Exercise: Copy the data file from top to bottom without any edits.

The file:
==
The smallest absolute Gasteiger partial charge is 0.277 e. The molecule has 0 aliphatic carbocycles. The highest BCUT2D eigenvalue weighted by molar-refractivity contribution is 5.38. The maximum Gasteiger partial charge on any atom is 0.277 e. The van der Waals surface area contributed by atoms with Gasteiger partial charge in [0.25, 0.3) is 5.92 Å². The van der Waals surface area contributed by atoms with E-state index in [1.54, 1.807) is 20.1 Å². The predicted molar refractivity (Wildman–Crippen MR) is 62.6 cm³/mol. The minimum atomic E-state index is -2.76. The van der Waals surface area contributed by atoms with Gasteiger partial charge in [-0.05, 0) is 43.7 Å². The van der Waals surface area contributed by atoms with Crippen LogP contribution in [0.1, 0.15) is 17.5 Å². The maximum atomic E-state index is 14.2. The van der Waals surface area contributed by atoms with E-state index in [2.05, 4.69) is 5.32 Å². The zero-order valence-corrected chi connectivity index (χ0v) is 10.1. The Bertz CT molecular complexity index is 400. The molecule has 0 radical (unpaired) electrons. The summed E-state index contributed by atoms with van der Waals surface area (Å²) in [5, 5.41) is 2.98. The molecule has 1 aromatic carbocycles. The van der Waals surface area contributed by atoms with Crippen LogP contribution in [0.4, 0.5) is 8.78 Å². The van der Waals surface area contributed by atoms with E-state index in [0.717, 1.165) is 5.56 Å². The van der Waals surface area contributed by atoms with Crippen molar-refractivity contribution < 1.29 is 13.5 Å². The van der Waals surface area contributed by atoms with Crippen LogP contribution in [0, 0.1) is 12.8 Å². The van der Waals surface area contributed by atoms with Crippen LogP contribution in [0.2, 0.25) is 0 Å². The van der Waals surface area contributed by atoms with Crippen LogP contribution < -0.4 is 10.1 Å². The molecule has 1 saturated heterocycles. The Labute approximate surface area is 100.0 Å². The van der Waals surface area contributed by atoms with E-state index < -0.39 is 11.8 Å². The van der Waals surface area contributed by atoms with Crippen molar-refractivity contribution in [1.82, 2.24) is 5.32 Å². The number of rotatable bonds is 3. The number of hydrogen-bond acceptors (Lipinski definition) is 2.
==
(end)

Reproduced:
The smallest absolute Gasteiger partial charge is 0.277 e. The molecule has 0 aliphatic carbocycles. The highest BCUT2D eigenvalue weighted by molar-refractivity contribution is 5.38. The maximum Gasteiger partial charge on any atom is 0.277 e. The van der Waals surface area contributed by atoms with Gasteiger partial charge in [0.25, 0.3) is 5.92 Å². The van der Waals surface area contributed by atoms with E-state index in [1.54, 1.807) is 20.1 Å². The predicted molar refractivity (Wildman–Crippen MR) is 62.6 cm³/mol. The minimum atomic E-state index is -2.76. The van der Waals surface area contributed by atoms with Gasteiger partial charge in [-0.05, 0) is 43.7 Å². The van der Waals surface area contributed by atoms with Crippen LogP contribution in [0.1, 0.15) is 17.5 Å². The maximum atomic E-state index is 14.2. The van der Waals surface area contributed by atoms with E-state index in [2.05, 4.69) is 5.32 Å². The zero-order valence-corrected chi connectivity index (χ0v) is 10.1. The Bertz CT molecular complexity index is 400. The molecule has 0 radical (unpaired) electrons. The summed E-state index contributed by atoms with van der Waals surface area (Å²) in [5, 5.41) is 2.98. The molecule has 1 aromatic carbocycles. The van der Waals surface area contributed by atoms with Crippen LogP contribution in [0.4, 0.5) is 8.78 Å². The van der Waals surface area contributed by atoms with E-state index in [0.717, 1.165) is 5.56 Å². The van der Waals surface area contributed by atoms with Crippen molar-refractivity contribution < 1.29 is 13.5 Å². The van der Waals surface area contributed by atoms with Crippen LogP contribution in [0, 0.1) is 12.8 Å². The van der Waals surface area contributed by atoms with Crippen LogP contribution in [0.2, 0.25) is 0 Å². The van der Waals surface area contributed by atoms with Crippen LogP contribution < -0.4 is 10.1 Å². The molecule has 1 saturated heterocycles. The Labute approximate surface area is 100.0 Å². The van der Waals surface area contributed by atoms with E-state index < -0.39 is 11.8 Å². The van der Waals surface area contributed by atoms with Crippen molar-refractivity contribution in [1.82, 2.24) is 5.32 Å². The number of rotatable bonds is 3. The number of hydrogen-bond acceptors (Lipinski definition) is 2.